I took it very seriously when I was there in that stage of my life, was an officer and in other leadership positions, have kept in contact with lots of my friends there over the years and consider them my closest friends, and it's always a neat "huh! how about that!" when I discover someone else was an XYZ (including daughters of posters I've met through CC) - but please, I'm not obligated to be BFF's with every single woman who ever pledged a chapter of XYZ anywhere in the country, any more than I am obligated to be BFF's with every single person who ever graduated from the same college I did. As I said, if I were to move to a new city, an alumnae club would be a great way to get to know some people, but my loyalty is really more to the specific girls / chapter I was with, not just any random XYZ. It's a little ludicrous to consider other women "sisters for life" if I don't even know them. It would be a conversation-starter at that point. I mean, talk about that over-the-top, take-it-so-seriously mentality!
  • Lafalum84Lafalum84 Registered User Posts: 7,532 Senior Member
    I am not a fan of having kids go thru recruitment before they even start classes as a freshman. How can they know if Greek life is something they really want to do? And the pledging process often takes up so much time it limits the kids from trying out a lot of different clubs or activities so the sorority/frat could end up being their entire social life. I just don't think it makes any sense, and I would have strongly discouraged my kids from doing it. Even girls who successfully pledge a sorority they love will probably have been cut by a few other sororities. Feeling like there's a group on campus that does not want you is a horrid way to start college.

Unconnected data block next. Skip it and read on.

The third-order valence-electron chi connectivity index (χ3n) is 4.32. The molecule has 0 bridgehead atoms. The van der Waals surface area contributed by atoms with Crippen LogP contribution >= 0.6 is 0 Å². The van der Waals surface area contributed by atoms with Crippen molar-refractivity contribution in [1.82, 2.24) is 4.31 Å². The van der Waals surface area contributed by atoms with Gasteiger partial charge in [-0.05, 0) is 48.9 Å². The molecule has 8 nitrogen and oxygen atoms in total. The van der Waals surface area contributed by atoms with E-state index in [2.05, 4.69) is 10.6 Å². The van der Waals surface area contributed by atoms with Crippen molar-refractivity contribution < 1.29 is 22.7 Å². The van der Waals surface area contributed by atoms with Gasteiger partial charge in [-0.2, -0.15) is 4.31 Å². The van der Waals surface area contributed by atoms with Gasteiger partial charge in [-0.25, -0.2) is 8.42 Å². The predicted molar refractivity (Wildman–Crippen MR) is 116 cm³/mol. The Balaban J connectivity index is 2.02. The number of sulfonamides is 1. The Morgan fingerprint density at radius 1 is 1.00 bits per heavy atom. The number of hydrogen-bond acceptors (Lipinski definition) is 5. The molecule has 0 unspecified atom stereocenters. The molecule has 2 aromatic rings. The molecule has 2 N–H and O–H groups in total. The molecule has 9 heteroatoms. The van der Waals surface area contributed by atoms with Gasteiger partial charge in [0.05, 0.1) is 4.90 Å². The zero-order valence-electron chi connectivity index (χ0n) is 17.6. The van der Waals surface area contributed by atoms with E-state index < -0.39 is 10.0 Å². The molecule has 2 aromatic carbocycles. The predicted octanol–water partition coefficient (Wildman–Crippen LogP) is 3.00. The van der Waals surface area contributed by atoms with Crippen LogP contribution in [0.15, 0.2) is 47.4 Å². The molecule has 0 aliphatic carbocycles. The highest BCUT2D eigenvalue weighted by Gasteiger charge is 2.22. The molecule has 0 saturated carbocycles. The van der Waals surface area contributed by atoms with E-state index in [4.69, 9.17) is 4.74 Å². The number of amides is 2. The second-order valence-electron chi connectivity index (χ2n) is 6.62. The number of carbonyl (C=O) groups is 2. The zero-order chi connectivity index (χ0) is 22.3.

That said, both of my kids went Greek and loved it - but one pledged sophomore year, and the other 2nd semester freshman year. They had time to try out different activities and meet people - and to watch the Greek system and individual houses to see how they worked and if it was something they were interested in.

    Pizzagirl, my D has two friends who are perfect examples of your post #40. One had her heart set on ABC, and had basically been "promised" a bid by a sister who should have known better. But apparently the girl had hooked up with a guy who turned out to be the boyfriend of an ABC sister, so they cut her. She was devastated, dropped out of recruitment, and seriously considered transferring. In the end she did not transfer, and now realizes that if she had stuck with the process its likely she would have ended up in D's sorority (DEF), who did not cut her, and where she would have been really happy. She is considering going thru recruitment again next year with a clearer head.

    OTOH, D's roommate had her heart set on DEF, which cut her. She was hurt but stayed with the process, and ended up pledging GHI and LOVING it. She had not known any GHI sisters before recruitment, but in the end the house seems to be a perfect fit for her and she's made a ton of new friends.
  • PizzagirlPizzagirl Registered User Posts: 40,488 Senior Member
    pizzagirl: I start to understand why you want to distance your chapter from other chapters of your sorority

    Oh, please! I'm not at all worried about the national reputation / strength of my house. But every single sorority has chapters that aren't up to snuff, who either fade away or have to leave campuses. Let's not play coy here or try to insinuate that I'm "ashamed."
This discussion has been closed.